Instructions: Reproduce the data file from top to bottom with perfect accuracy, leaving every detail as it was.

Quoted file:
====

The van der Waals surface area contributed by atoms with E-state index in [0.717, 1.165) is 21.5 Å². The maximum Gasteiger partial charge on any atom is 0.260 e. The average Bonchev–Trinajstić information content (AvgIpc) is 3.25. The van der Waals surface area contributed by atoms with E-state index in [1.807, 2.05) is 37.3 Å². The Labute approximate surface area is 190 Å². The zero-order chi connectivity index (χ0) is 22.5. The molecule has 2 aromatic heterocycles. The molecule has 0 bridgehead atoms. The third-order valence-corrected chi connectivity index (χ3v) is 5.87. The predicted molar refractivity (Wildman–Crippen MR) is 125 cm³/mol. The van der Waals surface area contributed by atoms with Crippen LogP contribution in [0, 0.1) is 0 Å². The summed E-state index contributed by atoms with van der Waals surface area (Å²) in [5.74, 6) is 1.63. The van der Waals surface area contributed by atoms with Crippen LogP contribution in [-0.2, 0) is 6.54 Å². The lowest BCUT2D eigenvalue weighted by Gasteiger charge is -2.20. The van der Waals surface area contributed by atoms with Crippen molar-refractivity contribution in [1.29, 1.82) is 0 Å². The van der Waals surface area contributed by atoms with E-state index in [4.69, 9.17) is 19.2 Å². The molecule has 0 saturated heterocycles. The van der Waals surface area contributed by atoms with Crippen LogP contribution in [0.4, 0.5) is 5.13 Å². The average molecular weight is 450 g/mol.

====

The van der Waals surface area contributed by atoms with E-state index in [0.717, 1.165) is 21.5 Å². The maximum Gasteiger partial charge on any atom is 0.260 e. The average Bonchev–Trinajstić information content (AvgIpc) is 3.25. The van der Waals surface area contributed by atoms with E-state index in [1.807, 2.05) is 37.3 Å². The Labute approximate surface area is 190 Å². The zero-order chi connectivity index (χ0) is 22.5. The molecule has 2 aromatic heterocycles. The molecule has 0 bridgehead atoms. The third-order valence-corrected chi connectivity index (χ3v) is 5.87. The predicted molar refractivity (Wildman–Crippen MR) is 125 cm³/mol. The van der Waals surface area contributed by atoms with Crippen LogP contribution in [0, 0.1) is 0 Å². The summed E-state index contributed by atoms with van der Waals surface area (Å²) in [5.74, 6) is 1.63. The van der Waals surface area contributed by atoms with Crippen LogP contribution in [-0.2, 0) is 6.54 Å². The lowest BCUT2D eigenvalue weighted by Gasteiger charge is -2.20. The van der Waals surface area contributed by atoms with Crippen molar-refractivity contribution in [1.29, 1.82) is 0 Å². The van der Waals surface area contributed by atoms with E-state index in [4.69, 9.17) is 19.2 Å². The molecule has 0 saturated heterocycles. The van der Waals surface area contributed by atoms with Crippen LogP contribution in [0.4, 0.5) is 5.13 Å². The average molecular weight is 450 g/mol.